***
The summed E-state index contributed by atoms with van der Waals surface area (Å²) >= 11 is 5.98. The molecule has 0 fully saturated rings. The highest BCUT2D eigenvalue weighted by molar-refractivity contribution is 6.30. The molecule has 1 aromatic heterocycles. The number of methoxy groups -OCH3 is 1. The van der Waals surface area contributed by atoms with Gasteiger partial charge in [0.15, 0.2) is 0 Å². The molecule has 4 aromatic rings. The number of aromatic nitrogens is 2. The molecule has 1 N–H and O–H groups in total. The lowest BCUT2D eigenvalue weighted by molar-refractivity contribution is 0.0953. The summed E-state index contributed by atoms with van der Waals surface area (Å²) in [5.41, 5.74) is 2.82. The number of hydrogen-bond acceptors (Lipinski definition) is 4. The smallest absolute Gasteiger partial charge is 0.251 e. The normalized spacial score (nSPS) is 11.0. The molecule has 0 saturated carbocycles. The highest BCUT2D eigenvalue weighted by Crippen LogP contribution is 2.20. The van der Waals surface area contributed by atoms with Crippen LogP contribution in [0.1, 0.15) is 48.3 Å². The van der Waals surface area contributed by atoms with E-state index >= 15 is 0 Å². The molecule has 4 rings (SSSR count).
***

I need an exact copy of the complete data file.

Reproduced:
The summed E-state index contributed by atoms with van der Waals surface area (Å²) >= 11 is 5.98. The molecule has 0 fully saturated rings. The highest BCUT2D eigenvalue weighted by molar-refractivity contribution is 6.30. The molecule has 1 aromatic heterocycles. The number of methoxy groups -OCH3 is 1. The van der Waals surface area contributed by atoms with Gasteiger partial charge in [0.15, 0.2) is 0 Å². The molecule has 4 aromatic rings. The number of aromatic nitrogens is 2. The molecule has 1 N–H and O–H groups in total. The lowest BCUT2D eigenvalue weighted by molar-refractivity contribution is 0.0953. The summed E-state index contributed by atoms with van der Waals surface area (Å²) in [5.41, 5.74) is 2.82. The number of hydrogen-bond acceptors (Lipinski definition) is 4. The smallest absolute Gasteiger partial charge is 0.251 e. The normalized spacial score (nSPS) is 11.0. The molecule has 0 saturated carbocycles. The highest BCUT2D eigenvalue weighted by Crippen LogP contribution is 2.20. The van der Waals surface area contributed by atoms with Crippen LogP contribution in [0.1, 0.15) is 48.3 Å². The van der Waals surface area contributed by atoms with E-state index >= 15 is 0 Å². The molecule has 4 rings (SSSR count).